I was married on the Empress Lilly on June 29, 1994. We were married on the top deck and are reception was in the two rooms on the top floor. It was so elegant. I was so sad to see the sign of Fulton Crab House, the removal of the red paddle wheel and instead of the ship painted white it was white and grey. It went from Royal to Tub Boat Annie.

Happy to see the new renovations and at least it was have a river boat look, but it will not be the Empress Lilly named for Walt Disney's wife Lillian.

Steve wrote on Sat, 12/17/2016 - 17:53:

Steve's picture

My first memory of the empress lilly was happening upon it on our first family trip to Disney in March of 1980. My father refered to it as "The Ship" and after that night it was his favorite place to eat. He would tell all of his friends about it and if he knew you were going to Orlando he was adamant that you had to eat there. Every trip there after that we had to eat there and quickly became a tradition with our family as the night we were going to eat at "The Ship". I remember they didn't take reservations and it was always a long wait to get a table, but the homemade basket of potato chips kept us topped up until our table was ready. Decor was so elegant and it felt like you were transported back to the old south. Amazing memories of that restaurant.

td wrote on Sun, 05/07/2017 - 21:06:

td's picture

my wife and I were at the empress lily in the fall of 1980. she was beautiful!

I distinctly remember 2 things...... there was a live gator in the water right by the entrance gangplank that startled the mouse turds right out of us. it was also my first restaurant where a waiter used a "crumber" to clean our table.

pure 1800's elegance !

Rick K. wrote on Tue, 06/27/2017 - 20:19:

Rick K.'s picture

I will always remember it as the Empress Lilly. That's what Walt wanted it to be and that's what it remains as far as I am concerned. I dined there once but haven't been back since it changed hands. Now, I just think of it as another seafood place.

MAC wrote on Mon, 07/10/2017 - 23:17:

MAC's picture

Just learned about the changes to my beloved Empress Lilly, and they're not welcome. I'll never forget the amazing battered shrimp at the Captain's Table, or all the night spent grooving to jazz down in the lounge. Thomas Wolfe was right; you can't go home again.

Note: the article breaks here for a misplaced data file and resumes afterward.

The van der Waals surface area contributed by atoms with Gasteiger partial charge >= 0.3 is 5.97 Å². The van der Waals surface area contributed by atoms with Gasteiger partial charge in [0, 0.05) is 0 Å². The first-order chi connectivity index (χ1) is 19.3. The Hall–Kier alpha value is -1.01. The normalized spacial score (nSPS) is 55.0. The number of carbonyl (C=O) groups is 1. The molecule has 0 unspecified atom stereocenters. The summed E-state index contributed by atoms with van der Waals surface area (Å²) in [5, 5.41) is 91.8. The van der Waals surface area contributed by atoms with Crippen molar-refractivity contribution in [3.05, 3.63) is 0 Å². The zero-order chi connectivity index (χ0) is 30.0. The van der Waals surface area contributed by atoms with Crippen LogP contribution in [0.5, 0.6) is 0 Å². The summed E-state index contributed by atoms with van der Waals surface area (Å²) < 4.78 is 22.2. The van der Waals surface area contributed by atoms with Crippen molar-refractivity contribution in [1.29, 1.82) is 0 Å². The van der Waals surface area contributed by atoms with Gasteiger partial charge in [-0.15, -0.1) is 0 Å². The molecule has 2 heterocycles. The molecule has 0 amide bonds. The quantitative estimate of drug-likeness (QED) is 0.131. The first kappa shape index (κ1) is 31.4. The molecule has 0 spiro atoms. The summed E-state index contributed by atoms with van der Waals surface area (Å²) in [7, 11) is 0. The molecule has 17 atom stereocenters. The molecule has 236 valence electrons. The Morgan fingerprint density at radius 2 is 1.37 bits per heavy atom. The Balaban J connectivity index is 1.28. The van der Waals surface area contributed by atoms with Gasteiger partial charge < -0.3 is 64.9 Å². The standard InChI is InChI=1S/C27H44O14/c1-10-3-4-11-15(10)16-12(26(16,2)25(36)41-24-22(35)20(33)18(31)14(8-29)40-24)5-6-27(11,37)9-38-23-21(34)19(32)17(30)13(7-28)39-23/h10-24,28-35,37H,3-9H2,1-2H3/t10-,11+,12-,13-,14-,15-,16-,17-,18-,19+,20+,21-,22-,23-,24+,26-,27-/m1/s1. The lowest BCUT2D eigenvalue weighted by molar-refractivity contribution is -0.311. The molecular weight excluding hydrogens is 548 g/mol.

Donnie wrote on Mon, 10/02/2017 - 22:37:

Donnie's picture

May family remembers The Empress Lilly, her paddle wheel and the smoke stacks. A great place with many sweet memories.

Dan wrote on Fri, 02/09/2018 - 14:07:

Dan's picture

Did a character breakfast with my wife and two daughters in 1984. My wife's parents were with us. We ate in what I think was called the Fisherman's Lounge (if I remember correctly) on the fore promenade deck. Ah, those were the times...so much has changed since.

Lance wrote on Sat, 08/18/2018 - 21:15:

Lance's picture

Spent many a fine evening in the lounge of the Empress Lilly while stationed at Naval Base Orlando back in '78. Always had a great time there, and enjoyed lots of good food and drink (probably more than I should have!). The servers and entertainers were always so kind to us. I was sorry to read that it's no longer there in its original and pristine form. Was hoping to visit again someday soon to order another margarita (maybe two) and reminisce.

Craig wrote on Sun, 09/30/2018 - 01:36:

Craig's picture

My love of the empress Lilly starts in the Baton Rouge lounge. Denny Zavate and the Riverboat Rascals performed almost nightly. They were very good and a song still sticks in my head called sinkhole City USA from the sinkhole that developed in Winter Park. Their abilities were amazing on several occasions I heard battling banjos played with a banjo and a stand up bass there was no degradation in speed at the end.

My second best memory was having dinner with family on one of the grad nights all these high school seniors dressed to the nines and acting so grown up it was pretty cool.

As to why Disney did away with the empress Lilly it was simply money the Food Service Union had won a pay dispute with Disney Corporation Michael Eisner himself told the union reps they had won a battle but lost the war. It was then that the Disney restaurants started to become outside sourced.